Editorial: Drive with caution — it’s the season for deer on the road

Published 8:02 pm Wednesday, November 14, 2018

We urge motorists to use extra caution this month, as November is the peak time for crashes with deer in the state, according to the Minnesota Department of Transportation.

The main reason for the increase in crashes is that deer mating season occurs in November, according to the DOT. There is also a reduction in daylight hours.

According to the Office of Traffic Safety within the Minnesota Department of Public Safety, there were 1,325 crashes with deer in 2016 in the state, including three fatalities and 31 serious injuries.

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The Minnesota Department of Transportation offers the following tips:

• Be alert. More than half of the crashes happen in late October and November when deer are mating, and in May and June during the birthing season.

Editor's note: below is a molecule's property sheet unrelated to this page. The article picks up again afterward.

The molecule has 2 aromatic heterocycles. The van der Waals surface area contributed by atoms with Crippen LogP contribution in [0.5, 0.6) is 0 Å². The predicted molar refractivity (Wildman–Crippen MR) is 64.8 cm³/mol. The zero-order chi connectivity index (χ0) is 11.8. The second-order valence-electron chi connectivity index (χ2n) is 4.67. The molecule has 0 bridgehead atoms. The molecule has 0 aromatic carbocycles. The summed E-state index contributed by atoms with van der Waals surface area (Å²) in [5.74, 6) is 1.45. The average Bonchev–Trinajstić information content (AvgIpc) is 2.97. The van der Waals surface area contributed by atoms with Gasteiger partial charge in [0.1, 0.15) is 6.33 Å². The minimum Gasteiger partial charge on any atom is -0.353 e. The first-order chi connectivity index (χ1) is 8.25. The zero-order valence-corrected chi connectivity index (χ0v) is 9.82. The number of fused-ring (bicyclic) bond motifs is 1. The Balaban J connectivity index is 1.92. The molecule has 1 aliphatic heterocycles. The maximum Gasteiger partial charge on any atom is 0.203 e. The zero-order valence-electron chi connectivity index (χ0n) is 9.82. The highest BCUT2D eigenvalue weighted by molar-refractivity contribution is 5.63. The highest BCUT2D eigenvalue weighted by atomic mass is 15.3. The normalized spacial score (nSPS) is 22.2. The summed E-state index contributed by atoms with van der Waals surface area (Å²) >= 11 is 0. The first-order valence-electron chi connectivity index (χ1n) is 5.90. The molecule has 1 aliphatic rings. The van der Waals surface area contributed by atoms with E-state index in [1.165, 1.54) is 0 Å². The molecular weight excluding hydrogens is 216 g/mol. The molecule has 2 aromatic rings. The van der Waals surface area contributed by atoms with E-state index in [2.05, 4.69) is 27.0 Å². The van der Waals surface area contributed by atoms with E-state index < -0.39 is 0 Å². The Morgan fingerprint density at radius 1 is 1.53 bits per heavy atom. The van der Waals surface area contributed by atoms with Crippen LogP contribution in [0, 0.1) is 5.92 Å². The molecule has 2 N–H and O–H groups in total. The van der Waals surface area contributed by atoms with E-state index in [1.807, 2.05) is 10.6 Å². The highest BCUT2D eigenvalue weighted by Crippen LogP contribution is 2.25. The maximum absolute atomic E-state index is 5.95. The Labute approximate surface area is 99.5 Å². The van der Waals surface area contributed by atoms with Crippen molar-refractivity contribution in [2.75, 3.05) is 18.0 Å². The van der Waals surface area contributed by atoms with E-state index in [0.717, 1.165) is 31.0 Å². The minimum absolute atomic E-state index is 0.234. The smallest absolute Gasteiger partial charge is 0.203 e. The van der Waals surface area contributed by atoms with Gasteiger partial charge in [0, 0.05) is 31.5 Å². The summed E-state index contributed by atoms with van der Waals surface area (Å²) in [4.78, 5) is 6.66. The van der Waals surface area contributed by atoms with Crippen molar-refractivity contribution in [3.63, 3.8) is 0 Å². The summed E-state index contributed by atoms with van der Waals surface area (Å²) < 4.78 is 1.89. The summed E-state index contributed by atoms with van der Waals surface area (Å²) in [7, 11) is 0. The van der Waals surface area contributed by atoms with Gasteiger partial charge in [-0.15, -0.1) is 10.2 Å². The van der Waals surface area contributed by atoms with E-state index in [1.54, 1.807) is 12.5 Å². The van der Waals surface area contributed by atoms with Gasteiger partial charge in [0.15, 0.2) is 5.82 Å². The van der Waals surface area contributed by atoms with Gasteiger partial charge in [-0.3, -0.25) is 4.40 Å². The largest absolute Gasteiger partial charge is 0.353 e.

• Be vigilant at dusk and at dawn. A high percentage of crashes occur during the low-light or dark hours of the day when deer move between daytime bedding sites and evening feeding areas.

• Slow down and scan the sides of the road and ditches for animals when driving through forested lands or near river and stream banks. Especially drive with caution in marked deer-crossing zones and along roads surrounded by farmland or forests, as these are areas known for large deer populations. Drive defensively and expect the unexpected. If you see a deer near the road, slow down because it might dart in front of you. If you see one deer, look for the next one. Deer often travel together but single file.

• Don’t swerve. It may seem like the right thing to do, but swerving to avoid a deer could cause you to lose control or travel into the path of another vehicle. Striking a deer is safer than colliding with another vehicle or a tree. Stay in your lane, brake firmly and hold onto the steering wheel.

• Motorcyclists should avoid night and low-light riding times. A rider’s best response when encountering a deer is to use both brakes for maximum braking and to keep their eyes and head up to improve chances of keeping the bike up. Riders should wear full face helmets and full protective gear.